In Saturday’s win against Maryland, sophomore J.K. Dobbins had to be “the guy” again. The same running back that opened the season against Indiana in 2017. The same running back who broke free for 174 yards against Wisconsin in the 2017 Big Ten Championship.
But “the guy” normally does not split time. “The guy” does not usually split offensive series with another back.
With redshirt junior Mike Weber out with a quad bruise, Dobbins said he knew he was going to have to take most of the carries and put the Ohio State running game on his shoulders.
“I had myself mentally prepared for that and I kind of like that,” Dobbins said. “I like getting hit a little bit, you know. I like the roughness. And I just know how to carry a load.”
The sophomore running back carried the ball 37 times, his Ohio State career high, and the most, he said, he has carried in a single game since high school. He ran for 203 yards, scoring a touchdown in the 52-51 overtime victory against the Terrapins.
As a running back that primarily splits series with Weber, Dobbins describes himself as a back who thrives on momentum.
“When you can play more than one drive at a time, you can get in a groove,” Dobbins said. “I’m an energetic guy, so whenever I get in a groove, I get pretty energetic.”
With Weber back into the game plan for Saturday’s matchup with No. 4 Michigan, a defense that prides itself on stopping momentum for opposing backs, averaging 3.3 yards per carry against the Wolverines, the question remains.
How does one of Ohio State’s 1,000-yard carriers get into a rhythm if they are being subbed out each series?
The answer really has not been found for the Buckeyes this season. It came close in Ohio State’s win against Nebraska on Nov. 3, but one clearly still had the advantage: Dobbins recorded 163 yards on 23 carries with three touchdowns while Weber recorded 91 yards on nine carries.
Other members of the Ohio State offense know one thing is true. No matter which back thrives, whether it’s Dobbins or Weber, the running game is vital for the Buckeyes to succeed against Michigan.
For redshirt senior Parris Campbell, it’s part of a larger offensive system that needs to be clicking on another level against the Wolverines.
“We’re going to have to do everything at a high level, whether it’s running the ball, throwing the ball, blocking up front, blocking on the perimeter,” Campbell said. They’re a huge blitz team. We’ll have to pick those up, but I think the run game will be very important. I think we’ll prepare the right way and come Saturday we’ll be ready.”
Senior right tackle Isaiah Prince said it is very important for Ohio State to establish a run game, giving the offense many different approaches, whether it’s through the play-action pass, the zone read or just airing the ball out through redshirt sophomore quarterback Dwayne Haskins.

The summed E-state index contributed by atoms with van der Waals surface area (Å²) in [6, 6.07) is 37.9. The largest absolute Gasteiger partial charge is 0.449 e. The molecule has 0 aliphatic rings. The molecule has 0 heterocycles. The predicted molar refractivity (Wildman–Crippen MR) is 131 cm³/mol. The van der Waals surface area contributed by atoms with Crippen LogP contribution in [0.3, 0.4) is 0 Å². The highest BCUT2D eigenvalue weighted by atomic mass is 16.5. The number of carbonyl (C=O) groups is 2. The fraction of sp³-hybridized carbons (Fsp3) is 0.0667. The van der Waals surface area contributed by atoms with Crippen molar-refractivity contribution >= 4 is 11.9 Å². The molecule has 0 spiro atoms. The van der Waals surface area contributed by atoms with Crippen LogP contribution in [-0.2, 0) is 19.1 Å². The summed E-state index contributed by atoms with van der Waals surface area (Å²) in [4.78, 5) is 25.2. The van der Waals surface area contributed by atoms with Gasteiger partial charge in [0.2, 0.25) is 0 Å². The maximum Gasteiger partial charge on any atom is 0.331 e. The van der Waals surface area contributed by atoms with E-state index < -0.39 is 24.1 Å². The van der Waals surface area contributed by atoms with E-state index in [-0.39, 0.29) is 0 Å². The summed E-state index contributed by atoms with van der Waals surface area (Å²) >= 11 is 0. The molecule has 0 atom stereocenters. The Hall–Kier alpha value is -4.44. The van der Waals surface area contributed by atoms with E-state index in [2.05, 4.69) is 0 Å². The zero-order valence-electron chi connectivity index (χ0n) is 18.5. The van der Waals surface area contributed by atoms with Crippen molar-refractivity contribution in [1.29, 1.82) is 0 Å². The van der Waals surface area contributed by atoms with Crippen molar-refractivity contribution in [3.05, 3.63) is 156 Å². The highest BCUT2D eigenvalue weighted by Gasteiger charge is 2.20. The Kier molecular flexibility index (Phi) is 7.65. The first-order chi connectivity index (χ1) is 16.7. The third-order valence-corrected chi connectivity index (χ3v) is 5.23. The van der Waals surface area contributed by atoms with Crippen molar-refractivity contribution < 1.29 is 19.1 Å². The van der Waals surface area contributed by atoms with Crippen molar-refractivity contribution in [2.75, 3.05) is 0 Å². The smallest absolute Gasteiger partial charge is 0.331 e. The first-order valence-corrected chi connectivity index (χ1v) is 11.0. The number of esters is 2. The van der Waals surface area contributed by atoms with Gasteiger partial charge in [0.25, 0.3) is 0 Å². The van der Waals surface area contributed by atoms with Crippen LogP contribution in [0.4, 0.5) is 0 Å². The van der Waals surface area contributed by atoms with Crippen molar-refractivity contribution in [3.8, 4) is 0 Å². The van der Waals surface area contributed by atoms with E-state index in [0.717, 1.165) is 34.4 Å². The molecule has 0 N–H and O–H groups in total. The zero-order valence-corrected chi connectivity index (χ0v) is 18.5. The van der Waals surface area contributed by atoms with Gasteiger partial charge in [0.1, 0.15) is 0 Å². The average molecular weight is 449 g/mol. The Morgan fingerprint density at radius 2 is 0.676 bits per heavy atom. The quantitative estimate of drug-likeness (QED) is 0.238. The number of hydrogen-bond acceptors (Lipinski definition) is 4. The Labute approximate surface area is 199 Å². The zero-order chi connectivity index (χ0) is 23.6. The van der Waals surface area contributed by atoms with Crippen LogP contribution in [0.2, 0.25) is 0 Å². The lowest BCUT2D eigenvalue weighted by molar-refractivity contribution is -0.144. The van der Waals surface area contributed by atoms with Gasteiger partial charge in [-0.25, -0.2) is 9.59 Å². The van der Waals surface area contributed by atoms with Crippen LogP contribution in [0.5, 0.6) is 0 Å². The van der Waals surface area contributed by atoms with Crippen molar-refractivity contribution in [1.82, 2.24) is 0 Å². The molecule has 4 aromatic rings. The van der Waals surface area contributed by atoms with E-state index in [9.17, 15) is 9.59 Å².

But to him, there really has not been any difference knowing that either Dobbins or Weber is in the backfield at a particular time.
“To me there is no difference if they are splitting carries or one of them is getting the majority of the carries,” Prince said. “It still feels the same when we run the ball, I feel like there is no difference.”
Success in the Ohio State running game is dependent on rhythm, the rhythm that Dobbins had against Nebraska and Maryland, that Weber had against Oregon State and Michigan State. It allows Haskins to expand his playbook, utilizing those zone read plays and play-action passes.
But with Weber healthy, head coach Urban Meyer, offensive coordinator Ryan Day and the rest of the Ohio State offense will likely lean on both him and Dobbins equally, getting both going, using the saying of “keeping players fresh” to back up their choice.
To redshirt senior right guard Demetrius Knox, whatever the game plan is for the offense as a whole, he is behind it.
“We trust our coaching staff and whatever their scheme is for this week, as we get into practice and everything for this week, that’s the scheme that’s going to work,” Knox said.
But Dobbins, after his career game against Maryland, had other ideas.
“I wanted them to keep leaning on me as much as they could,” Dobbins said. “Whatever the coaches wanted to do, I’ll be there for them.”
This is the mentality of “the guy,” something that, with the Ohio State game plan this season, neither Weber nor Dobbins have been able to consistently be.
Something that one of them will need to be to beat Michigan on Saturday.